Low-loss planar transmission lines are required for integrated optical or plasmonic nanocircuits. Full characterization of these lines is necessary for designing nanocircuits. This paper shows a method to calculate the attenuation and propagation constants of a patch-antenna-coupled microstrip transmission line (MTL) at 28.3THz that is suitable for measurement implementation via near-field microscopy techniques. After illumination with a Gaussian beam, a standing wave is formed by the electric near field along the MTL observed at the metal-air interface. By fitting an analytical standing wave expression to the near-field standing wave, the attenuation and propagation constants are determined. With the MTL characterized, a similar technique can be applied to determine the input impedance of an unknown load fed by the MTL. The quantification of antenna impedance and transmission line parameters provide requisite information for improving impedance matching and collection efficiency. Ansys High Frequency Structure Simulator (HFSS) is implemented to predict the computational results.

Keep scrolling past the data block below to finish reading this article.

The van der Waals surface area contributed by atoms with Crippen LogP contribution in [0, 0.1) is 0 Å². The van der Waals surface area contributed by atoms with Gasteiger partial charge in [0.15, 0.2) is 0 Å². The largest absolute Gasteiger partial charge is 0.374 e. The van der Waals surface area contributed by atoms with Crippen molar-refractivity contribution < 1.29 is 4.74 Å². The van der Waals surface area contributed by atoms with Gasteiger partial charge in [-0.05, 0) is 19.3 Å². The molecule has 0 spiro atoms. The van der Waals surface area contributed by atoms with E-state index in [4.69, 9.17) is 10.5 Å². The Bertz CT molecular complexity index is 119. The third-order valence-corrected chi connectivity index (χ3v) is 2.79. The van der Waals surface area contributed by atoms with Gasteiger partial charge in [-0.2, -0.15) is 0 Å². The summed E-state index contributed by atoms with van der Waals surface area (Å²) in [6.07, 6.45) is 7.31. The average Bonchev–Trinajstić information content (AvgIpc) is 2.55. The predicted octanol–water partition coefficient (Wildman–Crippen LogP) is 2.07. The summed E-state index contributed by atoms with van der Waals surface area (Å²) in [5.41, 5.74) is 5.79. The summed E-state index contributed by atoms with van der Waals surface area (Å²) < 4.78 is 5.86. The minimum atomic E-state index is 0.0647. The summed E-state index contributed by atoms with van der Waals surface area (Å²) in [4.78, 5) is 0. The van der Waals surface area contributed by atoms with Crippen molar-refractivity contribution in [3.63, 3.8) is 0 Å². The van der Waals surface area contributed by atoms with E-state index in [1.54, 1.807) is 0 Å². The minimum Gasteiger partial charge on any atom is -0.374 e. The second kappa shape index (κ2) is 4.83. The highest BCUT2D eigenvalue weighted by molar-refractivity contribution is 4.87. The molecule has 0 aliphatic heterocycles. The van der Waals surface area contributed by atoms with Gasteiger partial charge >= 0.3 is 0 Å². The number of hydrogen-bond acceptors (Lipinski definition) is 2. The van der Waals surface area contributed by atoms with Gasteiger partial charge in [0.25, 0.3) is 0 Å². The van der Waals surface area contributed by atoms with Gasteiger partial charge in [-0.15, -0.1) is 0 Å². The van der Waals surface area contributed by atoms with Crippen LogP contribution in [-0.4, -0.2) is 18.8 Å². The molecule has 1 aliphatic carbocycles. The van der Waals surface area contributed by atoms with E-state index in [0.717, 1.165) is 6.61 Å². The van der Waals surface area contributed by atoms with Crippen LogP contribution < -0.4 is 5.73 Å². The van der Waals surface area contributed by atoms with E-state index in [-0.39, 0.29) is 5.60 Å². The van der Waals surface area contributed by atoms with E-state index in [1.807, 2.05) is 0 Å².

In recent years, plasmonic resonant antennas have seen widespread consideration in many detection and chemistry applications due to their potential for enhancing and confining the emission and polarization of electromagnetic fields. Examples include optical couplers to ultra-compact photodetectors, high-resolution optical microscopy, enablers of single molecule Raman signal detection and heating elements that facilitate nanostructure growth. An asymmetric cross-bowtie antenna is investigated for providing a broad circular polarized frequency response in the long wave infrared (LWIR). The asymmetric cross-bowtie antenna is constructed with two perpendicular bowtie antennas with differing arm lengths. The asymmetric cross-bowtie antenna is numerically analyzed using a finite element method (FEM) solver; Ansys High Frequency Structural Simulator (HFSS). The two perpendicular bowtie antennas, under illumination, provide a wide-band localized circularly-polarized field within a shared antenna feed-gap. At the center frequency of 28.3 THz (10.6μm), a circularly-polarized state over 30% bandwidth is achieved. The antenna is then loaded with a metal-oxide-metal diode in order to design a circularly polarized antenna-coupled detector.